European Commission regulators are prepared to give Google's $3.1 billion acquisition of online advertising firm DoubleClick the go-ahead next week, FT reported, citing an unidentified source. The commission had recently set the deadline for a ruling by April, after previous deadlines issued for last October - and then November - came and went. The EC's approval is likely to come without any major conditions, although officials had voiced concerns about the impact the merger would have on users' privacy. Google (NSDQ: GOOG) representatives did not respond to questions about whether they've been told it will receive approval.
European regulators expanded their examination of the merger last fall in the wake of a rising tide of complaints from privacy advocates, as well as concerns about potential anti-trust violations. Nevertheless, the process was widely viewed as a formality and that regulators' approval was hardly ever in doubt. One of the signs that suggested the merger was on a clear path to approval was seen by the lack of an official "statement of objections," which would have provided a clear signal that the deal was in trouble. After the U.S. Federal Trade Commission's late December ruling found that the combination of Google and DoubleClick would not run afoul of anti-trust rules, it became increasingly unlikely that the Europeans would come to a different conclusion.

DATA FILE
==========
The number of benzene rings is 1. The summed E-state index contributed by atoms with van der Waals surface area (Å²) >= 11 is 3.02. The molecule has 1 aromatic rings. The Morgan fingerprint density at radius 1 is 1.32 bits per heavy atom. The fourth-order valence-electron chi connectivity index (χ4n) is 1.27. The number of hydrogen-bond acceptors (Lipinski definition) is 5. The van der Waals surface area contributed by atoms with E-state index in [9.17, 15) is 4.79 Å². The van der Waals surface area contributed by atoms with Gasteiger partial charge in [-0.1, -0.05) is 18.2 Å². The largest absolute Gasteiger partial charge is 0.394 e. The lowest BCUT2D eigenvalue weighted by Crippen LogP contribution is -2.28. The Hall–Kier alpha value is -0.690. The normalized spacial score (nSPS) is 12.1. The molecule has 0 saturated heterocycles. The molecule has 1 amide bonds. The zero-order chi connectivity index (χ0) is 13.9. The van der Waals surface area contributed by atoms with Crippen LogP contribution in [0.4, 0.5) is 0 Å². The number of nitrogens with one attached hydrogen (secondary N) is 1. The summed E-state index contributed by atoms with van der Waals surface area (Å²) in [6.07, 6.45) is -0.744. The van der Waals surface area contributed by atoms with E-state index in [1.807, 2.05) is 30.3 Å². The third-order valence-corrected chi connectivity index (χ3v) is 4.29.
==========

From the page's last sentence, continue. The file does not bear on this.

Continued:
That's not to say that Google took approval for granted, though some might argue that they've only offered token steps to address the concerns of internet-rights groups. Attempting to assuage privacy fears, Google has promised to keep personally-identifiable search logs for less time. The company would also explore other methods of collecting less information through DoubleClicks' cookies, though no formal changes have been issued yet.
By David Kaplan